Advanced, Accurate and Adaptable Ink Meters
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Not all elements involved in printing technology have kept pace with digital technology. In particular, conventional ink meters are not smart. As speeds go up and inks improve, the problem remains that ink meter technology has not matched the innovations in other areas.

Chemical Research/Technology (CRT) is the in-plant ink manufacturer for Quad Graphics, the third-largest printer in the USA. CRT supplies all the types of ink required by each of the Quad Graphics plants from its base in Hartford, Wisconsin, USA, and its plants in La Mira, Wisconsin, and Martinsburg, West Virginia. USA CRT supplies 98 per cent of the company's total demand, and Quad Graphics is an increasingly automated environment.

As the march of technological progress brings new methods and machinery online, CRT has been searching for smart tools and smart systems to make the printing process even more efficient.

Standard flow meters have caused a lot of problems. Reliability falls off quickly under normal operating conditions and they require too much calibration. Most suppliers' mass flow meters operate on the principle of vibration, and, in a press room environment, that proves problematic.

CRT approached Tom Gray at Link-Tech, based in Wisconsin, in search of a solution in which cost, accuracy and the ability to interface with its smart systems was vital.

Among CRT's criteria was the provision of meters capable of electronic calibration and remote monitoring. The company has 130 web presses in the USA, South America and Poland, and wanted to be able to access, monitor and update these machines electronically.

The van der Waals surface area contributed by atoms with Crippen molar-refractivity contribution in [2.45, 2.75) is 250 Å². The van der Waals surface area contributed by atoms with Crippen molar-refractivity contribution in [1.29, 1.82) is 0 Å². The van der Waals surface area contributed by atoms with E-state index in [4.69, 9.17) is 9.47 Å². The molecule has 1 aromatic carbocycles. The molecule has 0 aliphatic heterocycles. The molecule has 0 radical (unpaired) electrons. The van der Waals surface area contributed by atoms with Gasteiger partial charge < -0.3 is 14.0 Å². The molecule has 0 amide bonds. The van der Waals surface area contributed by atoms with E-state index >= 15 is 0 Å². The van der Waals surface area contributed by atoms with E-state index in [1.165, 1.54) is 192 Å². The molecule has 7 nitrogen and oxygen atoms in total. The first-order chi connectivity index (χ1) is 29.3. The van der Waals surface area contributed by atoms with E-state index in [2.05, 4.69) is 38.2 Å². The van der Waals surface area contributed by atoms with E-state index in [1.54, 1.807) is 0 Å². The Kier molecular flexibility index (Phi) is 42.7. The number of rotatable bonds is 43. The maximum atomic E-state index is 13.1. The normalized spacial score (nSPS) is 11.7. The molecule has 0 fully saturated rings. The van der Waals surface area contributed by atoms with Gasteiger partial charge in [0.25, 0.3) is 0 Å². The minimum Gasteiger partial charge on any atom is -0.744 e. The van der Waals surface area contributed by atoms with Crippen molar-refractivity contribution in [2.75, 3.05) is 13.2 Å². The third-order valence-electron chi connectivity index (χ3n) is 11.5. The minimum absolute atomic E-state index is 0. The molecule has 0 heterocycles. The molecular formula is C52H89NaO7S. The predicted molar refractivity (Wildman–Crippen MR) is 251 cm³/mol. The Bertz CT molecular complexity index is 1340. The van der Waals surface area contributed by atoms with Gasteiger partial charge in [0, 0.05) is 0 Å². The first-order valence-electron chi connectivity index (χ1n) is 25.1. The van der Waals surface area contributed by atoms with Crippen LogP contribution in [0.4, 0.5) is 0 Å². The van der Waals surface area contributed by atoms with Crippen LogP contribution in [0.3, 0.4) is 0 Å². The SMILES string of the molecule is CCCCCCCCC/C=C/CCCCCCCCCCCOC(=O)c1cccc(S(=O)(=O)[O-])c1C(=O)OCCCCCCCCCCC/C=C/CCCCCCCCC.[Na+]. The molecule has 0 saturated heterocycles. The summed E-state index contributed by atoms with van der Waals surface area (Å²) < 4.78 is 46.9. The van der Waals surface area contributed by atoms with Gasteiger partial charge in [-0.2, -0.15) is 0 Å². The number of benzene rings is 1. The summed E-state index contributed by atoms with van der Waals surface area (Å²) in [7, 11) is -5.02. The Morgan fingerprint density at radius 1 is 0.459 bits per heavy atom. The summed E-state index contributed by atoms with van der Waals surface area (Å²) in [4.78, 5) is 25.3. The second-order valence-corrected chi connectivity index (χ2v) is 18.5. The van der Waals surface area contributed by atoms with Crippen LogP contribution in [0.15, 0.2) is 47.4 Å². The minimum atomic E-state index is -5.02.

With accurate, adaptable meters such as these, ink changes are a totally different experience

The Link-Tech Ranger meter was run online for a trial period of eight months in CRT's ink plant on the Pantone special matching colours line. The meter was cross-referenced against a digital scale and at the end of that time it was absolutely calibrated.

Quad Graphics' biggest press in Hartford is a Heidelberg M 3000, and is used to run very heavy ink jobs, including Sports Illustrated. These are massive jobs that run on multiple presses in several locations, go to print on Sunday and are in the hands of the customers throughout the country by Tuesday. The Ranger meter was tried amidst concern that, as with all experimental equipment, it might not take the flow. However, the meter performed very well.

Link-Tech meters are so accurate that an alert machine man noticed one recording ink flow on a machine that was down for a two-day service. Air pumps feed the ink to the press and they work on both the up and the down stroke. Two check valves work to a specific pressure to maintain the ink flow. On one of them, a small leak was allowing ink pressure to fall so that ink in the line could move backwards and forwards. The non-return was coming close to failure, and the meter had recorded the flow.

Link-Tech meters are also smart: software-controlled sensors monitor the direction of ink flows and also control the calibration and measuring processes. As CRT is about to convert its first plant to Quad Graphics computer tools to further automate print processes, the Link-Tech meters clearly match its technology needs.

Now a customer will be able to specify an ink and a paper three months before going to press, and the changeover from one job to another will be handled confidently, quickly and simply. Press operators can see the rate of flow and the consumption rate, and the meter tracks all the way through the print job.

CONCLUSION